Many veterans deserve quality medical care after serving our country and suffering injuries during military service. Among the 3.8 million veterans since September 2001, 1.5 million have service-related disabilities.
Hospitals run by the Department of Veteran Affairs (VA) must provide adequate healthcare services to veterans. In these facilities, veterans may sustain severe injuries and wrongful death due to substandard treatment and medical errors.
If you or someone you love is a victim of medical malpractice at a VA medical facility, the VA medical malpractice attorneys at Nessler & Associates can help you. Our attorneys have the legal experience and resources to help you file a claim against the Department of Veterans Affairs (VA) under the Federal Tort Claims Act.
What Kind of Care Should VA Hospitals Provide to Veterans?
The Department of Veteran Affairs oversees VA medical facilities to offer comprehensive healthcare to veterans. These medical centers offer various medical services, ranging from mental health counseling to specialized surgical procedures.
Your VA benefits cover these illnesses when you go into a VA hospital:
- Traumatic brain injuries.
- Airborne hazards and burn pit exposures.
- Toxic fragments embedded in the body.
- Heat injuries such as heat exhaustion and stroke.
When is a Veteran Eligible for Care in VA Hospitals?
Basic eligibility for healthcare from a VA medical center requires a previous military service history and an honorable discharge. The VA assigns applicants for VA health care to one of eight priority groups to ensure those needing immediate care receive medical treatment as soon as possible.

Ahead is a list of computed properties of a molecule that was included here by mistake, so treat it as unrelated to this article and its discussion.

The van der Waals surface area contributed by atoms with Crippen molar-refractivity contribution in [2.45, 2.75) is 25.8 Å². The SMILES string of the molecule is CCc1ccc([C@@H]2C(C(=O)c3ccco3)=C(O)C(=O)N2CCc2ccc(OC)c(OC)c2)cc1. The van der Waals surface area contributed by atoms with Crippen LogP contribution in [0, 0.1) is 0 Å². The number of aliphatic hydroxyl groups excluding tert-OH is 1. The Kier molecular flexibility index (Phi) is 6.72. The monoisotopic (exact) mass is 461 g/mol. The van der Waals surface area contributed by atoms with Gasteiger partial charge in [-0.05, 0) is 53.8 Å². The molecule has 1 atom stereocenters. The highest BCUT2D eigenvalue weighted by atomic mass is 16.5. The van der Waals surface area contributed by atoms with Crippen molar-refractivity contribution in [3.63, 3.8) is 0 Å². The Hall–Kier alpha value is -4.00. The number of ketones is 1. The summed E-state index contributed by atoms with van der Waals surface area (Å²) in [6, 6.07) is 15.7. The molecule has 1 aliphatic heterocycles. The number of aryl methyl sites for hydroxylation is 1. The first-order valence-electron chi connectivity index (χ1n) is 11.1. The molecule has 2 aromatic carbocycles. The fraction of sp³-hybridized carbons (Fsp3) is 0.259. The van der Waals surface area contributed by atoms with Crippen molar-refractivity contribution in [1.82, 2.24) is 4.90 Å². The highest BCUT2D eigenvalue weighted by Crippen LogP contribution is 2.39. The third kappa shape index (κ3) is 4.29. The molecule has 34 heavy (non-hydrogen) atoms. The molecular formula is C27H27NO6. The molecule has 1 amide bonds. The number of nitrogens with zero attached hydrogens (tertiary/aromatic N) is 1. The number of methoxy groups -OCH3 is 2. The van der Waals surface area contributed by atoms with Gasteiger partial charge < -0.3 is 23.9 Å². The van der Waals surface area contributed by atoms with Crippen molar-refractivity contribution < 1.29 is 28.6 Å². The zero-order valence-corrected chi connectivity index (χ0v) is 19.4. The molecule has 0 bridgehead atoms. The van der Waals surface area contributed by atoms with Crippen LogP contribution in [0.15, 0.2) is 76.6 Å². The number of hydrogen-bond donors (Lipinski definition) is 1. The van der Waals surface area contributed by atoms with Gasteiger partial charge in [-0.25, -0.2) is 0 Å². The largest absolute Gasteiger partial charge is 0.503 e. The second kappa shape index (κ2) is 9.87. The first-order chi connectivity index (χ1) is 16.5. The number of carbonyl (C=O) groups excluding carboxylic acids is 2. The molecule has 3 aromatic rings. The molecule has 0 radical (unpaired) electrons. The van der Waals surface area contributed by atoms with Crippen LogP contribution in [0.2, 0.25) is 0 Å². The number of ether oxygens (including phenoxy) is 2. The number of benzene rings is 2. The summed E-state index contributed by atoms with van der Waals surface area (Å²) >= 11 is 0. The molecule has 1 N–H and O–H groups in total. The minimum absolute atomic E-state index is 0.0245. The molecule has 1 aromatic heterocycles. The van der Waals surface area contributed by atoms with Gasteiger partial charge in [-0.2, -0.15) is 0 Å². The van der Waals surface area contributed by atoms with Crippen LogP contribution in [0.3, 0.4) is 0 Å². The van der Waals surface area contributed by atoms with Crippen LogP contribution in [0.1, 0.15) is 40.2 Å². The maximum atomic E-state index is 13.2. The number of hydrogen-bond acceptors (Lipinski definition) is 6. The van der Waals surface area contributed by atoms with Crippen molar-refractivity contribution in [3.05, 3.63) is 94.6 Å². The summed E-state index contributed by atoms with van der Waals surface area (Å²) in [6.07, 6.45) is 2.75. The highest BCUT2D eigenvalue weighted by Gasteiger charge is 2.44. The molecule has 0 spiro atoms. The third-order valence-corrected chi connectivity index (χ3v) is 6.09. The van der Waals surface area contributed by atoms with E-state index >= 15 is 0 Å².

According to the VA, veterans with service-connected disabilities have the highest priority. Veterans with higher incomes and no service-related disabilities are taken care of last. An experienced attorney can explain these eligibility requirements to help resolve any further questions you might have if you need care immediately.
What Are the Types of VA Medical Negligence?
Our attorneys have experience in handling medical malpractice cases. Medical malpractice occurs when healthcare professionals fail to follow a standard of medical care leading to a patient’s injury. These types of cases may include:
- Inadequate medical treatment due to diagnostic errors.
- Surgical errors such as anesthesia mistakes and insufficient monitoring.
- Chronic disease mismanagement.
- Drug and medication errors. For instance, heparin medication prevents blood clotting during surgeries and blood transfusions. Patients who receive too much heparin could experience serious complications such as internal bleeding.
Experienced Veteran Affairs attorneys like those working at Nessler can assist you in navigating the complex rules and regulations associated with federal and local statutes related to veterans.
How Does the Federal Tort Claims Act Affect Medical Malpractice Cases?